“One of the first things that the independent African nations did was to form an organization called the Organization of African Unity. This organization consists of all independent African states who have reached the agreement to submerge all differences and combine their efforts toward eliminating from the continent of Africa colonialism and all vestiges of oppression and exploitation being suffered by African people,” revealed Malcolm X at the Audubon Ballroom during his Organization of Afro-American Unity’s (OAAU) founding forum, June 28, 1964.

The legacy of the Black Nationalist was recognized on May 19, in commemoration of his 88th birthday. Forty-eight years after his physical death, his advocacy for Black self-determination still lives, as was displayed in Harlem, his political platform.

Upon arriving at Ferncliff Cemetery on Sunday morning, several hundred supporters emptied out from the caravan of vehicles, led by six school buses, which trekked to Hartsdale, N.Y., from Harlem’s State Office Building for the 48th annual pilgrimage to Malcolm X’s gravesite.

Drummers entranced participants in the drizzling rain, as three of Malcolm’s comrades, Abdullah Abdur-Razzaq, Willie Starks and Peter Bailey, took their seats before the adhan (Muslim call to prayer). Nine brothers adorned all in white posted up around the red, black and green flag draped over Malcolm X’s burial site. His beloved soulmate, Dr. Betty Shabazz, is also interred there after having passed on June 23, 1997.

“We gathered this morning for a day that, for us, is a sacred day,” opened Al-Hajj Talib Abdur-Rashid, imam at Mosque of Islamic Brotherhood, which succeeded Malcolm’s Muslim Mosque Incorporated. “We gather at the earthly grave of two of our noble ancestors: El-Hajj Malik El-Shabazz, Malcolm X, Omowale; and his wife, Dr. Betty Bahia Shabazz; who have now been joined in the ancestral realm by their grandson, Malcolm.”

Due respect was paid to young Malcolm Lateef Shabazz, who was murdered in Mexico 10 days earlier and was buried at Ferncliff on Tuesday.

Dequi Kioni-Sadiki, co-chair of the Malcolm X Commemoration Committee, first explained the absence of Malcolm X Commemoration Committee’s president, Baba Herman Ferguson, and wife Iyaluua; the couple was absent due to the 92-year-old committee president’s health concerns.

Kioni-Sadiki went on to address the issue of political prisoners-of-war: “We have people who are captured and held unjustly behind the prison walls for carrying on the legacy of Brother Malcolm–doing the work, believing in and practicing self-defense as Malcolm talked about. What Malcolm said, they put into practice!”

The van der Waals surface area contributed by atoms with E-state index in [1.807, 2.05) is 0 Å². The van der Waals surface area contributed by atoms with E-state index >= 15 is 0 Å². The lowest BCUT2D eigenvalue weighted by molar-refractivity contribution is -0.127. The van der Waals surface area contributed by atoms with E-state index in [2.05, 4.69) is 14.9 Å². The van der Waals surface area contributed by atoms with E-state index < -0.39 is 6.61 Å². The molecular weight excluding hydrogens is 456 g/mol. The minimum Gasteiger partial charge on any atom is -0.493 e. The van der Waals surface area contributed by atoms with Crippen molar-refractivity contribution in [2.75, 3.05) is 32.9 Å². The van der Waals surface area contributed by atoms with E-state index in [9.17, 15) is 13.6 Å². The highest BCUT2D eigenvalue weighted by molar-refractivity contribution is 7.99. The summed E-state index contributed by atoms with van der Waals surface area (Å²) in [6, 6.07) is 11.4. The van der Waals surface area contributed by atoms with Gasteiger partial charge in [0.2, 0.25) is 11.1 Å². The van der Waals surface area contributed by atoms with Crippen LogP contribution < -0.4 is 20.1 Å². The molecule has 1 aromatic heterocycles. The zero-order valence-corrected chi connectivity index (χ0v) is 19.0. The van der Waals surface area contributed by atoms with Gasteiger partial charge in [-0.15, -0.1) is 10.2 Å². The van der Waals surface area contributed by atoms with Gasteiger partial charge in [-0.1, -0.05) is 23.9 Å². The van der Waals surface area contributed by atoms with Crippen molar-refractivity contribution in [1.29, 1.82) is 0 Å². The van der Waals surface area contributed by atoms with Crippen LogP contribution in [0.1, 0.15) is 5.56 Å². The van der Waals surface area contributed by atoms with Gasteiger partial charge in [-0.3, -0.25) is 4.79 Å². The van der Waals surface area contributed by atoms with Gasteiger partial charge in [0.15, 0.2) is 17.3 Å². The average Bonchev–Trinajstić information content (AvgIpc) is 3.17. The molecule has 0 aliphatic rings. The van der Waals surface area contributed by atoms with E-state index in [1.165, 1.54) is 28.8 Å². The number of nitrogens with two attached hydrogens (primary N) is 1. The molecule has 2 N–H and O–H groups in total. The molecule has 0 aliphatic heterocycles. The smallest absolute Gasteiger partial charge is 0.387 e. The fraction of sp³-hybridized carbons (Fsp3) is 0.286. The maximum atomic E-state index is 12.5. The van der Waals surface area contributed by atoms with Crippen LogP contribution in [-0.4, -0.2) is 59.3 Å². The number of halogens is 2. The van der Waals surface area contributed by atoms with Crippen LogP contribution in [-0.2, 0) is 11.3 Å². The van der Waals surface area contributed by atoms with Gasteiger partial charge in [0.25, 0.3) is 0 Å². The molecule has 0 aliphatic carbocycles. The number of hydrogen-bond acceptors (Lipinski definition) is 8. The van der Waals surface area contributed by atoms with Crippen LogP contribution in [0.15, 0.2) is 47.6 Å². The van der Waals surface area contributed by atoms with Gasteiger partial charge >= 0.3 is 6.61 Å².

OAAU President James Small shared, “Betty was one hell of a revolutionary sister. She was by his side every step of the way. She was always there with her husband.”

Activist Atiim Ferguson acknowledged Abubadika Sonny Carson’s physical day (May 20) before wondering aloud, “I always think … What would’ve happened if Malcolm and Martin had lived longer? Where would we be today as a people? … but that legacy falls on us … this is what we have to do!”

High school junior Leonora Sharpe implored: “Malcolm X is like a father to me. I want to tell the young people … please stay in these organizations, stay in your community; they will build you up. These people have built me up to be who I am today, and to be what I am going to be tomorrow.”

Dr. Leonard Jeffries concluded: “We are in the period of the African renaissance. The African Union is continuing the OAAU’s work … linking our struggles in America, the West Indies and South America with the struggles in the African continent. That process is actually taking place as we speak. So we have to find a way to unify!”

Upon returning to Harlem, the December 12th Movement led its 25th annual Black Power “Shut’em Down” economic boycott of businesses along 125th Street from 1-4 p.m.

They chanted, “Black power for Black people in Harlem!” and “No disrespect for Malcolm X!” and “Shut ’em down!” while forcing businesses that hadn’t already done so to roll down their steel gates.

The self-empowering act concluded on the very same corner at African Square where Malcolm X used to address the Harlem community with his critical analysis of society’s ills.

Omowale Clay closed by saying, “This May 19 is not an event; there are no guarantees other than what we meant: self-determination and self-defense! Black power!”